If the actual ratio *v*_{p}/*v*_{s} differs significantly from
(vpovervs), then we can repeat the calculation using the
parametrization

v_pv_s = 21-, where is a small number on the order of or less. The general result then becomes

d v_sd v_p 3v_p^24v_s^2 = 3(1-),
showing, for example, that solid material or
1.7 implies a decrement ratio or 2.2, respectively.
A plot of these results is shown in Figure 1,
where various models (*Doornbos and Mondt*, 1979; *Dziewonski and
Anderson*, 1981; *Kennett and Engdahl*, 1991) of the
velocities at the core-mantle boundary are used to provide specific examples
of the predictions obtained using this approach. For comparison,
the value anticipated for olivine at 2 GPa in the upper mantle is also
plotted to show that the results obtained are very close to those of
*Mavko* (1980), who used much more detailed model calculations
to arrive at the result.
(*Mavko* (1980) found, using various assumed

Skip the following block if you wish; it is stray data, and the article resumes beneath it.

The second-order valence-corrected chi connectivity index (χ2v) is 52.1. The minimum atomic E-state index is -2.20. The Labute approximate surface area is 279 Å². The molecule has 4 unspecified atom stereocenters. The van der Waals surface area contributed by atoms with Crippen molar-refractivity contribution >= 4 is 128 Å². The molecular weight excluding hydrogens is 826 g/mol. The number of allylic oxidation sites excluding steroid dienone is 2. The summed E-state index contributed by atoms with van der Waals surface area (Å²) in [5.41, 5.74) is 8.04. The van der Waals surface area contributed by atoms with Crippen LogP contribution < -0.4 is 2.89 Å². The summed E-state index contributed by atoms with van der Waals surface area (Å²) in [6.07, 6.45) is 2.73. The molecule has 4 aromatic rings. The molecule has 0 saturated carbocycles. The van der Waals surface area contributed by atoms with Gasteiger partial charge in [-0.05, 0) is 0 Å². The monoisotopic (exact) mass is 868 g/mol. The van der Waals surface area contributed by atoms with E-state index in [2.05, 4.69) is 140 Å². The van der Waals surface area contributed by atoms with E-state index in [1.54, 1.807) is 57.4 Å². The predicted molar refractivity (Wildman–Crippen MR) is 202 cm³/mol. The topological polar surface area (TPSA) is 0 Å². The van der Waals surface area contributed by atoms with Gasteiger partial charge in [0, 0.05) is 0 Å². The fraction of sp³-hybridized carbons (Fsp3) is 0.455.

microstructures and a self-consistent effective medium approach,
that the expected change was about 10% in shear velocity and
about 5% in compressional velocity, giving a decrement ratio
of about 2 - which compares favorably with the result 2.2 obtained
here for olivine.)
Table 1 lists the special values used for the plot.

To see how these results compare with the observations, consider the
plots of *Revenaugh and Meyer* (1997) showing that, for the most credible
models of lower mantle deviations from IASP91,
the seismic velocity decrement can lie in the range from 2
to 5, with the most likely value being approximately equal to 3.

1.5

TABLE 1. Seismic *v*_{p}/*v*_{s} ratios and
predicted velocity decrement ratios
at the core-mantle boundary for some standard earth models,
and olivine at 2 GPa.

Earth Model | v_{p}/v_{s} |
PEMC-L01 |

1

10/25/1999